The 'trend' that is troubling the US

The 'trend' that is troubling the US

"Depression is the leading cause, the leading mental health condition associated with suicide", she said.

Every 40 seconds, someone in the world dies by suicide.

The report comes in light of two high-profile suicides this week. Other issues, including relationship problems, substance abuse, physical health problems, job- or money-related stress, legal or housing problems often contributed to risk for suicide, the report found.

Laura Marx of the Capital Region chapter of the American Foundation of Suicide Prevention says solving the problem starts with knowing the warning signs. "Anyone contemplating suicide should know that help is available, and that there is no shame in seeking care for your mental health", Dr. Altha Stewart of the American Psychiatric Association said in a statement. "We think that a comprehensive approach to suicide is what's needed".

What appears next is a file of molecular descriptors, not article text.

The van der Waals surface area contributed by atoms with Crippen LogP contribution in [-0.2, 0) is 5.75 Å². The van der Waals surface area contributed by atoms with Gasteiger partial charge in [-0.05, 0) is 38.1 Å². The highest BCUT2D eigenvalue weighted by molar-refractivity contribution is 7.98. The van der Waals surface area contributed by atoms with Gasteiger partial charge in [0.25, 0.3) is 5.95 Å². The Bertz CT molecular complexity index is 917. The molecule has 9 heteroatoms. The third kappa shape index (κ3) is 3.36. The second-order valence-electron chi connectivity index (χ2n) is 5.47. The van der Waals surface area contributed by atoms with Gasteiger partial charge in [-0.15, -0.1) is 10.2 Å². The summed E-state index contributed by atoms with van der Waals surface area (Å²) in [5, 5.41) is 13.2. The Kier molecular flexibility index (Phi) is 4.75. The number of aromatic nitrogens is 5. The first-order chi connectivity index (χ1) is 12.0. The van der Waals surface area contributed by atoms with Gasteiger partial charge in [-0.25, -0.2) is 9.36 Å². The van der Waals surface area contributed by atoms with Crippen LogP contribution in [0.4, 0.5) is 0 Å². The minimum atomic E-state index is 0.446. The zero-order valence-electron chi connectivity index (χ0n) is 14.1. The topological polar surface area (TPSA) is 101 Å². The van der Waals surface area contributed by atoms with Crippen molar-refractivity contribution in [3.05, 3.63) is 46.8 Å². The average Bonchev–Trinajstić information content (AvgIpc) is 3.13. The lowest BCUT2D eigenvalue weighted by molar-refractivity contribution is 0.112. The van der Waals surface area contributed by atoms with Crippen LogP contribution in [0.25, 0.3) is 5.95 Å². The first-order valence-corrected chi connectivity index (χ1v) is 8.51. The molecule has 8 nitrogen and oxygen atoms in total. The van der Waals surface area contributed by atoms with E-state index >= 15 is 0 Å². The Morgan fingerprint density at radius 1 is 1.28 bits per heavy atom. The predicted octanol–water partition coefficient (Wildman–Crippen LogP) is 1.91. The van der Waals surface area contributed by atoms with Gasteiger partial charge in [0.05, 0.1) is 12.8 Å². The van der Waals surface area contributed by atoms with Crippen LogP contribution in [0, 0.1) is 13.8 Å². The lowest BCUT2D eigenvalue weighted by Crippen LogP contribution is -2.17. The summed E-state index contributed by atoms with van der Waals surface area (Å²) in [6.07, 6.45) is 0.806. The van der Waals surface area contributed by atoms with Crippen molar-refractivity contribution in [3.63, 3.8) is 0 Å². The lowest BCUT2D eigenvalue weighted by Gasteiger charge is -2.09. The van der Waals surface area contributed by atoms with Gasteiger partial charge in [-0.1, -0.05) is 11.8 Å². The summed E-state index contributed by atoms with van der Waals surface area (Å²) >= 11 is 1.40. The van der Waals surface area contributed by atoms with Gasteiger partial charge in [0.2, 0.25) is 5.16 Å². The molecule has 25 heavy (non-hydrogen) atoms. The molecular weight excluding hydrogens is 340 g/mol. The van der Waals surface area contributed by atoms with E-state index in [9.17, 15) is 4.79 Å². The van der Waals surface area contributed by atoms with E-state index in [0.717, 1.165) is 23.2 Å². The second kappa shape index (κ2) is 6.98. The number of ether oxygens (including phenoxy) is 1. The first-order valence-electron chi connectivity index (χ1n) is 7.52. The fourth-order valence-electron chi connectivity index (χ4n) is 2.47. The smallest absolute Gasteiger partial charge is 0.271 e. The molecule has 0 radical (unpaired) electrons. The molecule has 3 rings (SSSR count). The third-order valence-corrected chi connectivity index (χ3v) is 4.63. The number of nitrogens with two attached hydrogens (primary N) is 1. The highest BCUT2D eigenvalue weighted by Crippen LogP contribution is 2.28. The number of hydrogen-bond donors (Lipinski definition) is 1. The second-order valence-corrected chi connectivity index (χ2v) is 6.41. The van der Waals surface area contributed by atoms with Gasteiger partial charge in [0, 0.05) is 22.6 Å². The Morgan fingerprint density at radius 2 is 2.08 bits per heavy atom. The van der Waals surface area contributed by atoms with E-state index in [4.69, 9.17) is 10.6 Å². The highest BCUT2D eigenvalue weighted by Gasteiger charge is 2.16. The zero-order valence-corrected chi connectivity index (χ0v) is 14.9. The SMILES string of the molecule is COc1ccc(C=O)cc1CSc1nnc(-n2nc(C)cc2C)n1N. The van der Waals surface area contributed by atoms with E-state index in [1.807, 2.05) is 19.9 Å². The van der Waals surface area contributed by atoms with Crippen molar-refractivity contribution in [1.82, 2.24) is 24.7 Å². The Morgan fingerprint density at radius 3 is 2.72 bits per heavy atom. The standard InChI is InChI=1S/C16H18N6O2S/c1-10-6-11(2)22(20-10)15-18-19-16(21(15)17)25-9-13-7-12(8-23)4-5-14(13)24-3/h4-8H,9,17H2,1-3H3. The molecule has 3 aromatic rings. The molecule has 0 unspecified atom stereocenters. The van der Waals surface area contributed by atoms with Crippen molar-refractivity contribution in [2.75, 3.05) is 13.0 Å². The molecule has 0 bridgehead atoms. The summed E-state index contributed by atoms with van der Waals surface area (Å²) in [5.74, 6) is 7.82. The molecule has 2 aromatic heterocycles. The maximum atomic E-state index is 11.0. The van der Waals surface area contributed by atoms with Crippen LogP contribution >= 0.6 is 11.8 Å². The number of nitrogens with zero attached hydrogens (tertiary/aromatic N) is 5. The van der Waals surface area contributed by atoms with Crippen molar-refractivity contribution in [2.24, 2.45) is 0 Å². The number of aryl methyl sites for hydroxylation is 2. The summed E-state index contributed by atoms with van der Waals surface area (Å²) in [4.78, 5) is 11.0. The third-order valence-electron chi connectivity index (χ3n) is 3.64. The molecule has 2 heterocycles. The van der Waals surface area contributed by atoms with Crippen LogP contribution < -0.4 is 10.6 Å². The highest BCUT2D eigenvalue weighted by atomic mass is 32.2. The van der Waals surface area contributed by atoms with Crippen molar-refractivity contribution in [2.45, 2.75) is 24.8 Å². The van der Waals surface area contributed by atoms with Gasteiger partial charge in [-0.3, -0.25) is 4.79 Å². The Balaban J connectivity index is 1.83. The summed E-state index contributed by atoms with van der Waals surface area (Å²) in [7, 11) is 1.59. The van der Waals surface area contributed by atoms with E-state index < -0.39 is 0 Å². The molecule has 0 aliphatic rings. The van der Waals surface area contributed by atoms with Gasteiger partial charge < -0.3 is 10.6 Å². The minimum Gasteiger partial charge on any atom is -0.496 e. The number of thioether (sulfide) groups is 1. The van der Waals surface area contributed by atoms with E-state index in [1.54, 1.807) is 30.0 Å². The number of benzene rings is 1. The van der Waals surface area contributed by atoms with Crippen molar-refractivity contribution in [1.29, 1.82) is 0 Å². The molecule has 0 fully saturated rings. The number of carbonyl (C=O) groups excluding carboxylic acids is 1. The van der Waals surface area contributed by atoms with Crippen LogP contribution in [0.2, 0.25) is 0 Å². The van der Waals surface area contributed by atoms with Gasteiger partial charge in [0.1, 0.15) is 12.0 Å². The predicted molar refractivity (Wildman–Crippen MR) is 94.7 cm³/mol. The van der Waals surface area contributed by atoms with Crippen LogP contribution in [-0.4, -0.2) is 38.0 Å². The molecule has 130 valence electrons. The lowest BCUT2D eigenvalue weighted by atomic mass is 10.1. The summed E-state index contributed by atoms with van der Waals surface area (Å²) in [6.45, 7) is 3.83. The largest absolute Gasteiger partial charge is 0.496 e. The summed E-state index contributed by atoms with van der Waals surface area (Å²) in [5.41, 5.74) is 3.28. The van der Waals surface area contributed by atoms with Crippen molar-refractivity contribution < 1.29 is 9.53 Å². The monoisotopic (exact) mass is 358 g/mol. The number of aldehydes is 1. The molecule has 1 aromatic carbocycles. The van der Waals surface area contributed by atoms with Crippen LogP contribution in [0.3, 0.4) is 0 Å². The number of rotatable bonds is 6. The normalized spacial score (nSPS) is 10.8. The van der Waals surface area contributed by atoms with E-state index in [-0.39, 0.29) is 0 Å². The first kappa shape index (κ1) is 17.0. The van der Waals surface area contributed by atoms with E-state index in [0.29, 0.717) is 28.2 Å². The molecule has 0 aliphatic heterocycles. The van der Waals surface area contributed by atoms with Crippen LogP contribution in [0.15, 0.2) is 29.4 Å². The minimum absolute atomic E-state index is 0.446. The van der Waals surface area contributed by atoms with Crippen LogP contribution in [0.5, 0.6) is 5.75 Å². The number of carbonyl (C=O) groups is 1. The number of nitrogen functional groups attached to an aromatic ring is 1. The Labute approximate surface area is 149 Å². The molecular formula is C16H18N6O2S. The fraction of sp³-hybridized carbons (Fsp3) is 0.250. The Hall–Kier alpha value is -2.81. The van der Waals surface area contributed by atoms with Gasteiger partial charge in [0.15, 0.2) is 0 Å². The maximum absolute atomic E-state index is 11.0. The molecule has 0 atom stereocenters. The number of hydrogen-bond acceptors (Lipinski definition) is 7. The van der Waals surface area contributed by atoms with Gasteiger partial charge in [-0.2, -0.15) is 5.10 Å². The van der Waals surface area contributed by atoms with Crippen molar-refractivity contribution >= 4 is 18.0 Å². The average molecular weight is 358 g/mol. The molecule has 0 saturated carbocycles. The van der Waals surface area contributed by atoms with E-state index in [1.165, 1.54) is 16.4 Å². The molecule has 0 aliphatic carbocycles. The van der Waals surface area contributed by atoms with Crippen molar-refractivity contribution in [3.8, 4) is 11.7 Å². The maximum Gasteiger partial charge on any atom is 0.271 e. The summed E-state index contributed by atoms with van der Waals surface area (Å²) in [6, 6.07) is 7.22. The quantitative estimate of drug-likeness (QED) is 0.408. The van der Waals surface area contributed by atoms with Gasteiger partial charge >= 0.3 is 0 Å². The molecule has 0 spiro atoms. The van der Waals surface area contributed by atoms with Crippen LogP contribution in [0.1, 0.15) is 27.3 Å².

"We need to talk about mental illness as a real thing and do not be judgmental, have compassion".

He also said it's important to take time for yourself; staying active, eating well and setting aside time to do what you like to do can help with suicidal thoughts. In Ohio, the rate increased 36%. While the study did not look at the potential reasons why that might be, Schuchat offered a possible explanation.

She says now it's a conversation that begs to be had.

The CDC suggested a wide-ranging list of ways for communities to help those contemplating suicide.

"If I don't have somebody to turn to, obviously my chances of committing suicide or trying to commit suicide are much higher", said Olson. Research shows suicide rates are increasing in the United States.

Here in CT, the suicide rate is the highest it's been in almost 30 years.

Polky says resources like the National Suicide Prevention Lifeline could end up saving someone's life - immediately and long term.

"How do we break the silence around helping individuals that are struggling?"

Little says, "It takes more courage to reach out for help than it does to suffer in silence". Researchers are now pursuing innovative projects, such as developing machine-learning tools that can better predict suicide and get immediate help to patients. Letting them hear themselves say it out loud could be enough.

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